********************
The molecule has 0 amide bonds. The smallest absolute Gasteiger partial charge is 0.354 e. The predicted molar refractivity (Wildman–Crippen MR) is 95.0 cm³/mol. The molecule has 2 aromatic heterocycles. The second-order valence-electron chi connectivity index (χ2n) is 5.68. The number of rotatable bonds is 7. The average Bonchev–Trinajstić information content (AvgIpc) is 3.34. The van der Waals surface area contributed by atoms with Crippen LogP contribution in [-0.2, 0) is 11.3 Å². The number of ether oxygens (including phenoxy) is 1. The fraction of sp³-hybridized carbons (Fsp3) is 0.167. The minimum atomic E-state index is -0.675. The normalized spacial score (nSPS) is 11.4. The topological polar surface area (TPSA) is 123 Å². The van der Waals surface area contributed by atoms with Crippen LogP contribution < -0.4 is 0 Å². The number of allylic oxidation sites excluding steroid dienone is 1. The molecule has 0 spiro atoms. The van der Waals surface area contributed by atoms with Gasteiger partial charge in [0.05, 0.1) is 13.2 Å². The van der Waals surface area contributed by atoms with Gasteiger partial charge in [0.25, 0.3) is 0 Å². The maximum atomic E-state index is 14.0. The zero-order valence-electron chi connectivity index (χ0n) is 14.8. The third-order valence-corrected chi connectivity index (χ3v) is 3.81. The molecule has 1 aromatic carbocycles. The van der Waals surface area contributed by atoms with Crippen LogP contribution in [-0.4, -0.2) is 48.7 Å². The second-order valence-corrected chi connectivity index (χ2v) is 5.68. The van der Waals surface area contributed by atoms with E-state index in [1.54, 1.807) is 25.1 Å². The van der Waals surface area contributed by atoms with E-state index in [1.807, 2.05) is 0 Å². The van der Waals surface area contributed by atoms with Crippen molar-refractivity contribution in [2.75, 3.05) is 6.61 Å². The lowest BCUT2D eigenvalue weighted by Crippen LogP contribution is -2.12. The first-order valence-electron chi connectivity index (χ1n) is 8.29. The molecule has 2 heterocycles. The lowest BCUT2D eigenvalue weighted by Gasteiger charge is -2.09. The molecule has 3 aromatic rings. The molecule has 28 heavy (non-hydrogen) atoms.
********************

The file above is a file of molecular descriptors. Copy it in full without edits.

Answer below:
The molecule has 0 amide bonds. The smallest absolute Gasteiger partial charge is 0.354 e. The predicted molar refractivity (Wildman–Crippen MR) is 95.0 cm³/mol. The molecule has 2 aromatic heterocycles. The second-order valence-electron chi connectivity index (χ2n) is 5.68. The number of rotatable bonds is 7. The average Bonchev–Trinajstić information content (AvgIpc) is 3.34. The van der Waals surface area contributed by atoms with Crippen LogP contribution in [-0.2, 0) is 11.3 Å². The number of ether oxygens (including phenoxy) is 1. The fraction of sp³-hybridized carbons (Fsp3) is 0.167. The minimum atomic E-state index is -0.675. The normalized spacial score (nSPS) is 11.4. The topological polar surface area (TPSA) is 123 Å². The van der Waals surface area contributed by atoms with Crippen LogP contribution < -0.4 is 0 Å². The number of allylic oxidation sites excluding steroid dienone is 1. The molecule has 0 spiro atoms. The van der Waals surface area contributed by atoms with Gasteiger partial charge in [0.05, 0.1) is 13.2 Å². The van der Waals surface area contributed by atoms with Gasteiger partial charge in [0.25, 0.3) is 0 Å². The maximum atomic E-state index is 14.0. The zero-order valence-electron chi connectivity index (χ0n) is 14.8. The third-order valence-corrected chi connectivity index (χ3v) is 3.81. The molecule has 1 aromatic carbocycles. The van der Waals surface area contributed by atoms with Crippen LogP contribution in [-0.4, -0.2) is 48.7 Å². The second-order valence-corrected chi connectivity index (χ2v) is 5.68. The van der Waals surface area contributed by atoms with E-state index in [1.54, 1.807) is 25.1 Å². The van der Waals surface area contributed by atoms with E-state index in [1.807, 2.05) is 0 Å². The van der Waals surface area contributed by atoms with Crippen molar-refractivity contribution in [2.75, 3.05) is 6.61 Å². The lowest BCUT2D eigenvalue weighted by Crippen LogP contribution is -2.12. The first-order valence-electron chi connectivity index (χ1n) is 8.29. The molecule has 2 heterocycles. The lowest BCUT2D eigenvalue weighted by Gasteiger charge is -2.09. The molecule has 3 aromatic rings. The molecule has 28 heavy (non-hydrogen) atoms.